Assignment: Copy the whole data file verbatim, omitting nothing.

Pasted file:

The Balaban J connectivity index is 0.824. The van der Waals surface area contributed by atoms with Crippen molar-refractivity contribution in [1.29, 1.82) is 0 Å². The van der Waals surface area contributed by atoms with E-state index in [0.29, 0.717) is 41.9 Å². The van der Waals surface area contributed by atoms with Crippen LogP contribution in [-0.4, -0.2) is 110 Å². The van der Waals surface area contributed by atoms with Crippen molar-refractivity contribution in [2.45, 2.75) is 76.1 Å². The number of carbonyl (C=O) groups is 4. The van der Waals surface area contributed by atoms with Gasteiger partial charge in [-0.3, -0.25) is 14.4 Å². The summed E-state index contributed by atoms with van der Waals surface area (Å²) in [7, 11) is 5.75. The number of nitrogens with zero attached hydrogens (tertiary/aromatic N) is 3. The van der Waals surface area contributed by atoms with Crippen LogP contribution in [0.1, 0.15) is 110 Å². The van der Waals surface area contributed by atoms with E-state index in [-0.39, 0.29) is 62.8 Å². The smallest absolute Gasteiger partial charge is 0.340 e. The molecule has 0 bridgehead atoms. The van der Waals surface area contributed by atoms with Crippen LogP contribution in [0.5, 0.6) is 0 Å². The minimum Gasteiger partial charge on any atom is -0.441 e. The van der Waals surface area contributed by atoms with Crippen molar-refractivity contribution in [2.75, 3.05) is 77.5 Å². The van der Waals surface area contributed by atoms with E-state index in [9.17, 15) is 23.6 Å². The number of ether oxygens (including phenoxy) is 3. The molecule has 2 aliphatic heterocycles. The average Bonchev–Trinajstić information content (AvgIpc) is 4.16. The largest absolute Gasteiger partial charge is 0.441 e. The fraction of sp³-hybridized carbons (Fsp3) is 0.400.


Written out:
The Balaban J connectivity index is 0.824. The van der Waals surface area contributed by atoms with Crippen molar-refractivity contribution in [1.29, 1.82) is 0 Å². The van der Waals surface area contributed by atoms with E-state index in [0.29, 0.717) is 41.9 Å². The van der Waals surface area contributed by atoms with Crippen LogP contribution in [-0.4, -0.2) is 110 Å². The van der Waals surface area contributed by atoms with Crippen molar-refractivity contribution in [2.45, 2.75) is 76.1 Å². The number of carbonyl (C=O) groups is 4. The van der Waals surface area contributed by atoms with Gasteiger partial charge in [-0.3, -0.25) is 14.4 Å². The summed E-state index contributed by atoms with van der Waals surface area (Å²) in [7, 11) is 5.75. The number of nitrogens with zero attached hydrogens (tertiary/aromatic N) is 3. The van der Waals surface area contributed by atoms with Crippen LogP contribution in [0.1, 0.15) is 110 Å². The van der Waals surface area contributed by atoms with E-state index in [-0.39, 0.29) is 62.8 Å². The smallest absolute Gasteiger partial charge is 0.340 e. The molecule has 0 bridgehead atoms. The van der Waals surface area contributed by atoms with Crippen LogP contribution in [0.5, 0.6) is 0 Å². The minimum Gasteiger partial charge on any atom is -0.441 e. The van der Waals surface area contributed by atoms with Crippen molar-refractivity contribution in [2.75, 3.05) is 77.5 Å². The van der Waals surface area contributed by atoms with E-state index in [9.17, 15) is 23.6 Å². The number of ether oxygens (including phenoxy) is 3. The molecule has 2 aliphatic heterocycles. The average Bonchev–Trinajstić information content (AvgIpc) is 4.16. The largest absolute Gasteiger partial charge is 0.441 e. The fraction of sp³-hybridized carbons (Fsp3) is 0.400.